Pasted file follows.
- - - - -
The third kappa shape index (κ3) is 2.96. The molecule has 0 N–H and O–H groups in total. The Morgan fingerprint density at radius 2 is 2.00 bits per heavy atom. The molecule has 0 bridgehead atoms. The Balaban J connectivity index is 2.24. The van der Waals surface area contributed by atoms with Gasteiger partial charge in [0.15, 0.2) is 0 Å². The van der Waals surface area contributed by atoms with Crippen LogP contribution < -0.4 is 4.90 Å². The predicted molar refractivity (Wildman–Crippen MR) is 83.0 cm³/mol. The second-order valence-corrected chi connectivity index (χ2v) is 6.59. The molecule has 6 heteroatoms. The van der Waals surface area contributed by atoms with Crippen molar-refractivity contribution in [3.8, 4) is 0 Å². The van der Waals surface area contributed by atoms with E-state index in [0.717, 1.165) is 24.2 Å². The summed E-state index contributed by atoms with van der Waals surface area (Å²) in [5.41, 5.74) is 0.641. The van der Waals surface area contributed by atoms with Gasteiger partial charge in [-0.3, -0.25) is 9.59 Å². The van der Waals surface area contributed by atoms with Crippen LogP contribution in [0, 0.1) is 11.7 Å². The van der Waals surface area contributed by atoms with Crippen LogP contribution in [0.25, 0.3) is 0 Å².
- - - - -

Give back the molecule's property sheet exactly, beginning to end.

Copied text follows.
The third kappa shape index (κ3) is 2.96. The molecule has 0 N–H and O–H groups in total. The Morgan fingerprint density at radius 2 is 2.00 bits per heavy atom. The molecule has 0 bridgehead atoms. The Balaban J connectivity index is 2.24. The van der Waals surface area contributed by atoms with Gasteiger partial charge in [0.15, 0.2) is 0 Å². The van der Waals surface area contributed by atoms with Crippen LogP contribution < -0.4 is 4.90 Å². The predicted molar refractivity (Wildman–Crippen MR) is 83.0 cm³/mol. The second-order valence-corrected chi connectivity index (χ2v) is 6.59. The molecule has 6 heteroatoms. The van der Waals surface area contributed by atoms with Crippen molar-refractivity contribution in [3.8, 4) is 0 Å². The van der Waals surface area contributed by atoms with E-state index in [0.717, 1.165) is 24.2 Å². The summed E-state index contributed by atoms with van der Waals surface area (Å²) in [5.41, 5.74) is 0.641. The van der Waals surface area contributed by atoms with Gasteiger partial charge in [-0.3, -0.25) is 9.59 Å². The van der Waals surface area contributed by atoms with Crippen LogP contribution in [0, 0.1) is 11.7 Å². The van der Waals surface area contributed by atoms with Crippen LogP contribution in [0.25, 0.3) is 0 Å².